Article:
Proposed new bus changes blasted as ‘absolute madness’

by Sylvia Pownall
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The proposal for the new bus network plans is to scrap the 42 service through Seabury in Malahide and curtail services to outlying areas of Dublin 15.

The National Transport Authority’s (NTA) blueprint for a radical overhaul of bus routes in the capital was met with scathing criticism when it was unveiled on Monday.

The BusConnects plan includes rerouting the 42 bus away from Seabury and Yellow Walls, leaving residents without a direct public transport link to the city centre.

Local resident James Doyle told Dublin Gazette: “The proposals are absolute madness. According to the CSO, there are more than 1,600 households in the area in question.
“Many people commute from this part of Malahide for both work and education and are dependent on the 42 bus. This will seriously inconvenience them.”

Financial adviser James (29) added: “I’ve lived in Seabury all my life and I remember a time not so long ago that there were practically zero buses through the area.

“Residents fought long and hard to get the 42 rerouted along Yellow Walls Road and Seabury. It has been a great success, and is well used. This proposed change is a retrograde step and must be fought.”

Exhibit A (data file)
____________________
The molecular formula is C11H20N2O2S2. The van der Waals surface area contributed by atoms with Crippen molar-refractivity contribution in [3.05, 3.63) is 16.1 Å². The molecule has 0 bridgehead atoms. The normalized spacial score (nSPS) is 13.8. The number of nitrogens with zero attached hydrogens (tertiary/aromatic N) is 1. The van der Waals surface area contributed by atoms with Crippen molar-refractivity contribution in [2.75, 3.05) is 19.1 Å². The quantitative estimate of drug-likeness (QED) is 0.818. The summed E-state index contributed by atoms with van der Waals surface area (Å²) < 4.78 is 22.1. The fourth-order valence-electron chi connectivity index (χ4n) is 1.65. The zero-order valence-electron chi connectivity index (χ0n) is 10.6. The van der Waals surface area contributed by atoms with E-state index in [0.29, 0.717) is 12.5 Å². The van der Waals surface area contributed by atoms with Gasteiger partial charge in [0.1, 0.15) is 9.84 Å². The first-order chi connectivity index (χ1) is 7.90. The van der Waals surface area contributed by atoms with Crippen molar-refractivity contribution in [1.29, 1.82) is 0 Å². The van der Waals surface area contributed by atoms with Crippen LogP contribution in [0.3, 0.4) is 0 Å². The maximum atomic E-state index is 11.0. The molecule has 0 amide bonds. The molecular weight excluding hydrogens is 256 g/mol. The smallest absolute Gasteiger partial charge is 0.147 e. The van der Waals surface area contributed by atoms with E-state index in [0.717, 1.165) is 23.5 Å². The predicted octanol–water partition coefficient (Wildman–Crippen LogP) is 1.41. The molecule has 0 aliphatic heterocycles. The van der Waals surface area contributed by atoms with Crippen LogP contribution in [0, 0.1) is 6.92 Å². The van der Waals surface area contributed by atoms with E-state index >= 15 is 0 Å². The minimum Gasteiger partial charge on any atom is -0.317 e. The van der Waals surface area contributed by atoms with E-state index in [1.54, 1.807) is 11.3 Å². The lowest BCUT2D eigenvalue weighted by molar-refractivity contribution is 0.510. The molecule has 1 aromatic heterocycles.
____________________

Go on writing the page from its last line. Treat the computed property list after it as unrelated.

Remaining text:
James, who describes himself as an “unaligned activist”, says he will campaign for the 42 route to be retained and encourages others to make their views known when public consultation opens on July 15.

Dublin West TD Joan Burton is also calling on commuters to have their say on the radical redesign, which will end the numbering system and see routes to Dublin 15 called B1, B2, B3 and B4.

The Labour TD acknowledged the need to review and expand the bus service and welcomed the new fare structure which includes a 90-minute fare which allows you unlimited transfers between buses and Luas trams.

But she added: “Outlying areas such as Hollystown, Laraghcon and Littlepace will have shuttle buses with much lower frequencies of 40-60 minutes. Parents in particular have concerns around children transferring on bus routes, along with wheelchair users.”

Deputy Burton said she had asked the NTA to extend the consultation period until the autumn and she urged locals to study the plans and make submissions.

The bus network is being redesigned in an attempt to make bus routes simpler for tourists to understand and more efficient, with fewer overlapping routes.

One of the main features proposed is seven ‘super-frequent spines’ designated by letters A to G which would flow through the city centre and have buses every four to eight minutes.
However, some commuters will lose direct routes to the city centre and will be forced to change buses along the way.

The consultation period begins on Monday, July 16, and continues for nine weeks until Friday, September 14. For further information, see

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